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Gene regulation

Diagram of chromatin enhancers

Tracking genes’ remote controls

As an embryo develops, different genes are turned on in different cells, to form muscles, neurons and other bodily parts. Inside each cell’s nucleus, genetic sequences known as enhancers act like remote controls, switching genes on and off. Scientists at the European Molecular Biology Laboratory…

By Guest author(s)

Science

The informant: a jumping gene

Scientists at the European Molecular Biology Laboratory (EMBL) in Heidelberg, Germany, have developed a new method for studying gene regulation, by employing a jumping gene as an informant. Published online today in Nature Genetics, the new method is called GROMIT. It enables researchers to…

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Science

Blood-clotting protein linked to cancer and septicaemia

In our not-so-distant evolutionary past, stress often meant imminent danger, and the risk of blood loss, so part of our body’s stress response is to stock-pile blood-clotting factors. Scientists in the Molecular Medicine Partnership Unit (MMPU), a collaboration between the European Molecular…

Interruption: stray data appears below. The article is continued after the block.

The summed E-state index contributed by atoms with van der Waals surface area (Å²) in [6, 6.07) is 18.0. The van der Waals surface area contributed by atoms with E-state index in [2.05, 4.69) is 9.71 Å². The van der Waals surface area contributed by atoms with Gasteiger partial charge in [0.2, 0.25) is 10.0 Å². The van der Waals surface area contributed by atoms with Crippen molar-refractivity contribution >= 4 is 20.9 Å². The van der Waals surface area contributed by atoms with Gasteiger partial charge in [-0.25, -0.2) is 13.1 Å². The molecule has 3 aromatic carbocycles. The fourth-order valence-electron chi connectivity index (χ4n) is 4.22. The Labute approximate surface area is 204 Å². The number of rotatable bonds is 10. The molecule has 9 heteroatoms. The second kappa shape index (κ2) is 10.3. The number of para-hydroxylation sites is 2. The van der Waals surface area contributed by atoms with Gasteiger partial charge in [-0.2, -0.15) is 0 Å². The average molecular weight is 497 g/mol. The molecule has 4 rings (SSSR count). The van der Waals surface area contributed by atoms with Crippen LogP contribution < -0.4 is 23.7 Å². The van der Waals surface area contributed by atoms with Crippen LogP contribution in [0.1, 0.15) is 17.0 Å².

By Guest author(s)

Science

These microscopy images show that a protein from the NSL complex (green) and MOF (red) both bind to all chromosomes in male (right) and female (left) fruit flies - overlap is shown in purple. On the male X chromosome, MOF binds not only to promoter regions but also to the body of the genes, generating a brighter signal (pink). Image credits: Akhtar/EMBL.

A life-changing partnership

Researchers from the European Molecular Biology Laboratory (EMBL) in Heidelberg, Germany, and the Max-Planck Institute of Immunobiology Freiburg have identified a novel protein complex that regulates around 4000 genes in the fruit fly Drosophila and likely plays an important role in mammals, too.…

By Guest author(s)

Science

What makes us unique? Not only our genes

Once the human genome was sequenced in 2001, the hunt was on for the genes that make each of us unique. But scientists at the European Molecular Biology Laboratory (EMBL) in Heidelberg, Germany, and Yale and Stanford Universities in the USA, have found that we differ from each other mainly because…

By Guest author(s)

Science

A balancing act between the sexes

Recent research at the European Molecular Biology Laboratory (EMBL) reveals new insights into how cells achieve equality between the sexes. A new link discovered between the membrane surrounding the nucleus and the male X-chromosome in fruit flies may play a crucial role in determining how active…

By Guest author(s)

Science

A link between our body’s energy levels and a protein that wraps our DNA?

Living organisms need to sense the amount of energy that is available to them and regulate the activity of their genes accordingly. Scientists have made the unexpected finding that a histone protein, which wraps DNA into tight bundles and regulates gene activity, can bind a small molecule produced…

By Guest author(s)

Science

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